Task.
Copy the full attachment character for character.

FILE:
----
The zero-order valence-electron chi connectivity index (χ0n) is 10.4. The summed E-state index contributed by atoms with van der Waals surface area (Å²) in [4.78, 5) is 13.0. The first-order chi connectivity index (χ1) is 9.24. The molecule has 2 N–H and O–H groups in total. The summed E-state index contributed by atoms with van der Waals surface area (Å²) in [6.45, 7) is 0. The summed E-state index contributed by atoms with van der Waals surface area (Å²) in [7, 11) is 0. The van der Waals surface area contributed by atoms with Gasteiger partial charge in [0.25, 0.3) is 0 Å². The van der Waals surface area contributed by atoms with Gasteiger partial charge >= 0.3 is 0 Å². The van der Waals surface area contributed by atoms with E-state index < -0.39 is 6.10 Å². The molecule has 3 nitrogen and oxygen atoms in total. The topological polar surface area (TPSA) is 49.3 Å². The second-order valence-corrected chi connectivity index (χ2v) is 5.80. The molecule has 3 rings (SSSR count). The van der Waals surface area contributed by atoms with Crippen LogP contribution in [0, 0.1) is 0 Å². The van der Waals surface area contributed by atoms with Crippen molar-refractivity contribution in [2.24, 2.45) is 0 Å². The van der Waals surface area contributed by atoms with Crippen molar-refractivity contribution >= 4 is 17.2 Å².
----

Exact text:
The zero-order valence-electron chi connectivity index (χ0n) is 10.4. The summed E-state index contributed by atoms with van der Waals surface area (Å²) in [4.78, 5) is 13.0. The first-order chi connectivity index (χ1) is 9.24. The molecule has 2 N–H and O–H groups in total. The summed E-state index contributed by atoms with van der Waals surface area (Å²) in [6.45, 7) is 0. The summed E-state index contributed by atoms with van der Waals surface area (Å²) in [7, 11) is 0. The van der Waals surface area contributed by atoms with Gasteiger partial charge in [0.25, 0.3) is 0 Å². The van der Waals surface area contributed by atoms with Gasteiger partial charge >= 0.3 is 0 Å². The van der Waals surface area contributed by atoms with E-state index < -0.39 is 6.10 Å². The molecule has 3 nitrogen and oxygen atoms in total. The topological polar surface area (TPSA) is 49.3 Å². The second-order valence-corrected chi connectivity index (χ2v) is 5.80. The molecule has 3 rings (SSSR count). The van der Waals surface area contributed by atoms with Crippen LogP contribution in [0, 0.1) is 0 Å². The van der Waals surface area contributed by atoms with Crippen molar-refractivity contribution in [2.24, 2.45) is 0 Å². The van der Waals surface area contributed by atoms with Crippen molar-refractivity contribution >= 4 is 17.2 Å².